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" One section of our country believes slavery is right, and ought to be extended, while the other believes it is wrong, and ought not to be extended. This is the only substantial dispute. "
Papers Relating to Foreign Affairs, Accompanying the Annual Message of the ... - Página 296
1866
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Of the People, by the People, for the People and Other Quotations from ...

Abraham Lincoln, Peter C. Vermilyea, G. S. Boritt, Jakob B. Boritt, Deborah R. Huso - 1996 - 162 páginas
...reprinted in Collected Works of Abraham Lincoln, v. 4, p. 252. Rutgers University Press (1953, 1990). Physically speaking, we cannot separate. We cannot...other, nor build an impassable wall between them. A husband and wife may be divorced, and go out of the presence, and beyond the reach of each other;...
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Stephen A. Douglas

Robert Walter Johannsen - 1973 - 993 páginas
...to its simplest expression: "One section of our country believes slavery is right, and ought to be extended, while the other believes it is wrong, and ought not to be extended." On the question of compromise, Lincoln recognized the authority of the people to amend the Constitution,...
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The Course of Empire

Bernard De Voto - 1998 - 647 páginas
...preface it with another explanation. He quoted from his inaugural address the moving passage that begins, "Physically speaking we cannot separate. We cannot...each other nor build an impassable wall between them. A husband and wife may be divorced and go out of the presence and beyond the reach of each other, but...
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Speeches that Changed the World

Owen Collins - 1999 - 440 páginas
...decisions to political purposes. One section of our country believes slavery is right and ought to be extended, while the other believes it is wrong and ought not to be extended. This is the only substantial dispute. The fugitive-slave clause of the Constitution and the law for...
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States' Rights and American Federalism: A Documentary History

Lynn Nelson - 1999 - 232 páginas
...decided by the Supreme Court. . . . One section of our country believes slavery is right and ought to be extended, while the other believes it is wrong and ought not to be extended. This is the only substantial dispute, The fugitive slave clause of the Constitution and the law for...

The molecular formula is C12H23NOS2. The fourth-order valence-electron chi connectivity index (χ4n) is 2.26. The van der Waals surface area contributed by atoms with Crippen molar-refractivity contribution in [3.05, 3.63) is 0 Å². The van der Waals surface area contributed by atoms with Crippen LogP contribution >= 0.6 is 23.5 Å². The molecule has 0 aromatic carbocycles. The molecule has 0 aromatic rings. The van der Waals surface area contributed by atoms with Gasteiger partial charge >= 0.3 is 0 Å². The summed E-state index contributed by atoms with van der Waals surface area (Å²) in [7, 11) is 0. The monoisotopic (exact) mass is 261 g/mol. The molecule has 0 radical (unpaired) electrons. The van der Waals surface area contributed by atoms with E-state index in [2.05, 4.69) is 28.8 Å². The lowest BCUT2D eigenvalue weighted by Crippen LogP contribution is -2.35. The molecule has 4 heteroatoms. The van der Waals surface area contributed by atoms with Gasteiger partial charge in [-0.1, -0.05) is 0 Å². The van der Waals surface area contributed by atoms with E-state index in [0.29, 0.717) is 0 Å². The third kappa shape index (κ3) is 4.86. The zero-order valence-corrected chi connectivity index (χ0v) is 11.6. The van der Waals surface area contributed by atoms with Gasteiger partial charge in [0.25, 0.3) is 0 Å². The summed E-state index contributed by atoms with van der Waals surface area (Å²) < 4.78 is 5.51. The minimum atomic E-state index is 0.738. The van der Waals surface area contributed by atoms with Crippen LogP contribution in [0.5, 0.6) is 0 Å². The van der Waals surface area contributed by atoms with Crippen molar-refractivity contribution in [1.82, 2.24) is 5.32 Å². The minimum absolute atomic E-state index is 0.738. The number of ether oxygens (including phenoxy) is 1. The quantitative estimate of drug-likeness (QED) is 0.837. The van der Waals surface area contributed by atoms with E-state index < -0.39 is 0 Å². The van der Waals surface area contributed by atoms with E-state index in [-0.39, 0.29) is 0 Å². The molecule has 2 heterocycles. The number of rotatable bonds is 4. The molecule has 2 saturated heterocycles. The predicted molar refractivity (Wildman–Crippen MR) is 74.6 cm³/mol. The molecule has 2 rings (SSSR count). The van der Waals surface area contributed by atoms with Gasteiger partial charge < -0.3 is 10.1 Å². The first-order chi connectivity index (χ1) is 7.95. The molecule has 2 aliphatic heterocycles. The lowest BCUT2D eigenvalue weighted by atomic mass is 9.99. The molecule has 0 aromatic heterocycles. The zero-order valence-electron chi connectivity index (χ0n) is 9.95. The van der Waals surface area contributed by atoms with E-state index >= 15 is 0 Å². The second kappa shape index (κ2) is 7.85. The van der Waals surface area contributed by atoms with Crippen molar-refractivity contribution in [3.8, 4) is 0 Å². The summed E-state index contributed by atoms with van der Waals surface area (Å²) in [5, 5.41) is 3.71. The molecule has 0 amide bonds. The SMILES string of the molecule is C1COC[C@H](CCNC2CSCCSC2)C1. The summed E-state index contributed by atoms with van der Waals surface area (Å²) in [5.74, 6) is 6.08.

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Abraham Lincoln: A Constitutional Biography

George Anastaplo - 2001 - 373 páginas
...dividing the North and the South: "One section of the country believes slavery is right, and ought to be extended, while the other believes it is wrong, and ought not to be extended."317 And, as I have indicated, many on both sides also believed that if slavery could not...
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Lincoln's Sacred Effort: Defining Religion's Role in American Self-government

Lucas E. Morel - 2000 - 251 páginas
...aptitudes, it demands union, and abhors separation.32 His First Inaugural Address also sounds this note: Physically speaking, we cannot separate. We cannot...other, nor build an impassable wall between them. A husband and wife may be divorced, and go out of the presence, and beyond the reach of each other;...
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Public Vows

Nancy F. COTT - 2009 - 303 páginas
...1862, he again showed that his point of reference for the Union was the marital couple when he said, "Physically speaking we cannot separate. We cannot...other nor build an impassable wall between them," and continued, "A husband and wife may be divorced and go out of the presence and beyond the reach...
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Lincoln and the Indians: Civil War Policy and Politics

David A. Nichols - 1999 - 223 páginas
...disturbed white Southerners, "One section of our country believes slavery is r1ght, and ought to be extended, while the other believes it is wrong, and ought not to be extended." Lincoln's other public declarations were not conciliatory. His theory of the Union did not allow secession...
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A New Birth of Freedom: Abraham Lincoln and the Coming of the Civil War

Harry V. Jaffa - 2004 - 576 páginas
...office upon such a basis. [25] One section of our country believes slavery is right, and ought to be extended, while the other believes it is wrong, and ought not to be extended. This is the only substantial dispute. The fugitive slave clause of the Constitution, and the law for...
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